You’ve got a problem on the horizon sorted out now, before it hits page one. Because these things creep up, so you just need to keep an eye on it. And that’s what Kalicube does.
Role of Schema
A lot of people look at schema and think it’s just the way to get the pretty features in SERPs. That’s fine. But that is really only the tip of the iceberg.
What it does is it explains to Google what it is you’re trying to communicate in any given page in Google’s native language. So it’s taking the content of the page and wrapping it up or reiterating it in Google’s native language.
Why Is That Important?
Because Google has probably understood what’s on your page. Google’s pretty smart. Let’s say, it was 40% confident before you added schema markup. You’re adding a reiteration of what you’ve already said in the page that Google has already understood. And that reiteration in its native language that it can digest natively will boost its confidence, let’s say, to 70%.
And confidence is incredibly important for knowledge panels, for the knowledge graph, for brand SERPs, and for any SEO.
If Google is confident in anything, it will rank.
And so in this context, what we do using schema for is to boost Google’s confidence in its understanding, and potentially give it details that we didn’t necessarily say in the page.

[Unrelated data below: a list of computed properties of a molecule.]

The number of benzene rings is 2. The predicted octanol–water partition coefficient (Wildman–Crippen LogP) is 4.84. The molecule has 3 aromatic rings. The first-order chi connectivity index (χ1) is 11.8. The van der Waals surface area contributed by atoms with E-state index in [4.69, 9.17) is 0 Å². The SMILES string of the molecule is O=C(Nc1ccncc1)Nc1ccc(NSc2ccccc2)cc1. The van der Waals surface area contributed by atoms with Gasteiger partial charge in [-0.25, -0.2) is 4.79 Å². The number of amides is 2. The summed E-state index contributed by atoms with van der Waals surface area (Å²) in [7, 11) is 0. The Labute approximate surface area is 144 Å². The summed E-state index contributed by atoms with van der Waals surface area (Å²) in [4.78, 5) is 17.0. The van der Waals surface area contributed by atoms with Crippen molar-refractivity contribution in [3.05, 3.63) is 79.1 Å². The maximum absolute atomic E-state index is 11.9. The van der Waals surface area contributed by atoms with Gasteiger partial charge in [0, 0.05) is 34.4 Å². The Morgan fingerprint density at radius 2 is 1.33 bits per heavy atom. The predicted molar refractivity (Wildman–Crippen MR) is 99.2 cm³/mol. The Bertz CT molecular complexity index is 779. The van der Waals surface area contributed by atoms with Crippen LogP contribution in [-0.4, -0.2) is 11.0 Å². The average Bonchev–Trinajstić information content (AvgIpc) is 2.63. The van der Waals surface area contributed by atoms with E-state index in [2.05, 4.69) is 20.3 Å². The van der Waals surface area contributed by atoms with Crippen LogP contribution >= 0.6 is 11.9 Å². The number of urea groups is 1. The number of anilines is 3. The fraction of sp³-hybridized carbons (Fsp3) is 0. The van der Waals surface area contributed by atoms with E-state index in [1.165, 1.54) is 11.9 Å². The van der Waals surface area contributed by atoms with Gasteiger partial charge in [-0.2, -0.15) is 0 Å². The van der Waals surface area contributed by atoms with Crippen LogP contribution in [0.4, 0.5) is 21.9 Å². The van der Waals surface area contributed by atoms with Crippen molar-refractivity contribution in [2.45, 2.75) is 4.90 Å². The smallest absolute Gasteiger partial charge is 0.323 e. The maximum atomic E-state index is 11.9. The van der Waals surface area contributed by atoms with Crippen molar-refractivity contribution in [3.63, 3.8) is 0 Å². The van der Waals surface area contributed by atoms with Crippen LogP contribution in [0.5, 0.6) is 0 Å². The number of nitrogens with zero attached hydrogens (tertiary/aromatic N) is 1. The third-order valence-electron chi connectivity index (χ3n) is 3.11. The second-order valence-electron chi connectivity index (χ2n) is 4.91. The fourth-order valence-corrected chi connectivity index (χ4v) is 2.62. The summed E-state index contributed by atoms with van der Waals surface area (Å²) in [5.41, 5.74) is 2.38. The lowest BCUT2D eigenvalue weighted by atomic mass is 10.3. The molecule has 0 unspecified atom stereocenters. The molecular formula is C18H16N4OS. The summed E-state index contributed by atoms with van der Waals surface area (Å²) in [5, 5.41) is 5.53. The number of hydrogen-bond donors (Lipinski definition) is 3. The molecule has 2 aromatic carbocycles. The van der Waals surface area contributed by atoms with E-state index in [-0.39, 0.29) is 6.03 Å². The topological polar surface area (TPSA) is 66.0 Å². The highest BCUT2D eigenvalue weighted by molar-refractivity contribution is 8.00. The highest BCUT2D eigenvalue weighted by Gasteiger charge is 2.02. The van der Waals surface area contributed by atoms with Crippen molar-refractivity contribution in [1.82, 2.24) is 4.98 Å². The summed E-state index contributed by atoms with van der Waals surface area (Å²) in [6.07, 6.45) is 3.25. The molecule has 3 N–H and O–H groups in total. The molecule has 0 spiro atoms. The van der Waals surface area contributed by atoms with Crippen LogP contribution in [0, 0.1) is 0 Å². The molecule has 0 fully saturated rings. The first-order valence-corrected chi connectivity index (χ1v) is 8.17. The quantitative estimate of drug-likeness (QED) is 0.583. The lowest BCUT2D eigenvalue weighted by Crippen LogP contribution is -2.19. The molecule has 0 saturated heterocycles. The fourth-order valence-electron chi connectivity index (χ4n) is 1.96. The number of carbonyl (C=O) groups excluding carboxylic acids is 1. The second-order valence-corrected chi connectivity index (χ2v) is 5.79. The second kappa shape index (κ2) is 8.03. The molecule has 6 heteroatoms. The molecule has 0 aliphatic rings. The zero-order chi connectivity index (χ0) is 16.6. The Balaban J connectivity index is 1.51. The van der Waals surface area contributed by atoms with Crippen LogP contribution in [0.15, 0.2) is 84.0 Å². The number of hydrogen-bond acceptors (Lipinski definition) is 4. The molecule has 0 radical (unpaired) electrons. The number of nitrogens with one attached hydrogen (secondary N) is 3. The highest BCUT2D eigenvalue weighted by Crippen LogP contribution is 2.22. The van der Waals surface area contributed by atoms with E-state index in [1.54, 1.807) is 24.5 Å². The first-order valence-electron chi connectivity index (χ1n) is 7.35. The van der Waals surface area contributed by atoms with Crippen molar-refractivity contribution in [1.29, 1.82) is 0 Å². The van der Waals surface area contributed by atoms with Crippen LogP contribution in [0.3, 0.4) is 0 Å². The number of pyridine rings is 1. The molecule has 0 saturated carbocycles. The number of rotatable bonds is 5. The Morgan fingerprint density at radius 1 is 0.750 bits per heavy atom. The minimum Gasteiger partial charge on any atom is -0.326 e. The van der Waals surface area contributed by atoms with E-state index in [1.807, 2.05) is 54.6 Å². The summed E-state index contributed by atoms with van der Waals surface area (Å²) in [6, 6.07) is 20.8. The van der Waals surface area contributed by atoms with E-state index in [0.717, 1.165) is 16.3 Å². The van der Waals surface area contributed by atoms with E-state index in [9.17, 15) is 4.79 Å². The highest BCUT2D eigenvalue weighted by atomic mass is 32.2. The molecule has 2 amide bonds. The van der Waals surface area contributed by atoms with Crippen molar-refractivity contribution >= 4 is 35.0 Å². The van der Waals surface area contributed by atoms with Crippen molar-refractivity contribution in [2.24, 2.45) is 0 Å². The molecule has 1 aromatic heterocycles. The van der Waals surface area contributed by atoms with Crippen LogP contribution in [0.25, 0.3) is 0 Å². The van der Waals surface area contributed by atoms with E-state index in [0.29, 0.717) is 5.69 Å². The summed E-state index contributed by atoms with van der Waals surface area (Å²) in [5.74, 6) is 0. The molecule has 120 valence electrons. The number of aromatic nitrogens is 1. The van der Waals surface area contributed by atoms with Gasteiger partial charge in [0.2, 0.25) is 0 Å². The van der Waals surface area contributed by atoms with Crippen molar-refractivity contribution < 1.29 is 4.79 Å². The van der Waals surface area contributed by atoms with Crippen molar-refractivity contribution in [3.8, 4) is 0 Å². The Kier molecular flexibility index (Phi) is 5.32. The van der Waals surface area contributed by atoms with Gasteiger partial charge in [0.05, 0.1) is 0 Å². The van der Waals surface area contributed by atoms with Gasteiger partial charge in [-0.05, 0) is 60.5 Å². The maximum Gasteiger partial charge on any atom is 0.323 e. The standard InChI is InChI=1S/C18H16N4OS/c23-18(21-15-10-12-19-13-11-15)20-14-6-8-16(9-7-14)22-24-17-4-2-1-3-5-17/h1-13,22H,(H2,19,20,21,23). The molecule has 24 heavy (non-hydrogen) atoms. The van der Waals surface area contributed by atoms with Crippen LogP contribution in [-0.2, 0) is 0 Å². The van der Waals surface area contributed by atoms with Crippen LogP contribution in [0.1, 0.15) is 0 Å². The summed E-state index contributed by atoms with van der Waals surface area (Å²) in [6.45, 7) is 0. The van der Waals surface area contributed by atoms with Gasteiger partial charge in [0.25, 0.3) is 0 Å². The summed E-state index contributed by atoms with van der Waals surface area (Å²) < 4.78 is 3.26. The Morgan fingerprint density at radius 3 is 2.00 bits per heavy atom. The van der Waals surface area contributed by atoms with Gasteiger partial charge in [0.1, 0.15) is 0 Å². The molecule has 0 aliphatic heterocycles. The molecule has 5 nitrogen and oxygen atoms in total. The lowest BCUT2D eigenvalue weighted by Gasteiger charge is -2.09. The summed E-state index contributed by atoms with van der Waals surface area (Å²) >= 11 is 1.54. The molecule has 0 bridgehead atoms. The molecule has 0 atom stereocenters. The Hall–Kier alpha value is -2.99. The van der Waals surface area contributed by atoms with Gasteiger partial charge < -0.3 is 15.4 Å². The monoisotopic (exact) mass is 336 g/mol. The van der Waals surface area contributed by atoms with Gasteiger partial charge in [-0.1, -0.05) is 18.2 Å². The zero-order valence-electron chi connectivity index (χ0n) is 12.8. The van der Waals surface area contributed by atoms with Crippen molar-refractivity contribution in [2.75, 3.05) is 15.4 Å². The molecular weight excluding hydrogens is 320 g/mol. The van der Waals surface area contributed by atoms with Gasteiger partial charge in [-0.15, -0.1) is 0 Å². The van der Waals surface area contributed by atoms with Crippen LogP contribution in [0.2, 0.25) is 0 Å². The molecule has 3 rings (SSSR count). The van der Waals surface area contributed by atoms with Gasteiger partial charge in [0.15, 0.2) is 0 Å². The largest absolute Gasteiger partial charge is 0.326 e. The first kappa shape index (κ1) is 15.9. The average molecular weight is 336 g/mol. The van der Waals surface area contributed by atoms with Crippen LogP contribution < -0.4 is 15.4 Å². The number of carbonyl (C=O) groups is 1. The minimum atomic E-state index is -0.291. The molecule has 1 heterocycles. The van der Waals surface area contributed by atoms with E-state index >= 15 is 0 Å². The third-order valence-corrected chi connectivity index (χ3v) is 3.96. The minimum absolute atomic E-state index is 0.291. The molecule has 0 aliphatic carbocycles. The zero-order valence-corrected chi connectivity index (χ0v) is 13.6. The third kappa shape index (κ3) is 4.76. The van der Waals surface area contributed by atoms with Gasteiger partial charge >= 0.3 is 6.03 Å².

Prove What You Are Saying
The other incredible, powerful thing about schema markup, you can point using sameAs to all the corroborative sources that prove what you’re saying. And once again, confidence. Now what we have is without schema we were 40% confident. With schema we become 70% confident because Google has seen a reiteration in a language it understands natively. Then we point out to the corroboration.
It says on all these third parties say the same thing. We’ve now got to 90-95% confidence. Google is incredibly confident in what that page contains and what you’re trying to communicate with the content in that page. That goes for your about page, your reviews page, the CEO page, the board page, and any page which you’re doing SEO on. Building Google’s confidence is absolutely key throughout SEO and not just on brand SERPs and knowledge panels.
Get your PR to boost Google’s confidence in its understanding of you.
And that proactive, preemptive PR is going to save you the effort down the line when any kind of problem does appear. And the other thing about PR, it’s not just about reputation management, it’s also about the knowledge graph and Google’s understanding of, as in the knowledge graph.
What Happens With the Knowledge Graph Confidence Score
If you’ve ever looked at Kalicube.pro, the free tool, you can look up in the knowledge graph using the API from Google, whether an entity is in the knowledge graph or not. And what confidence Google has.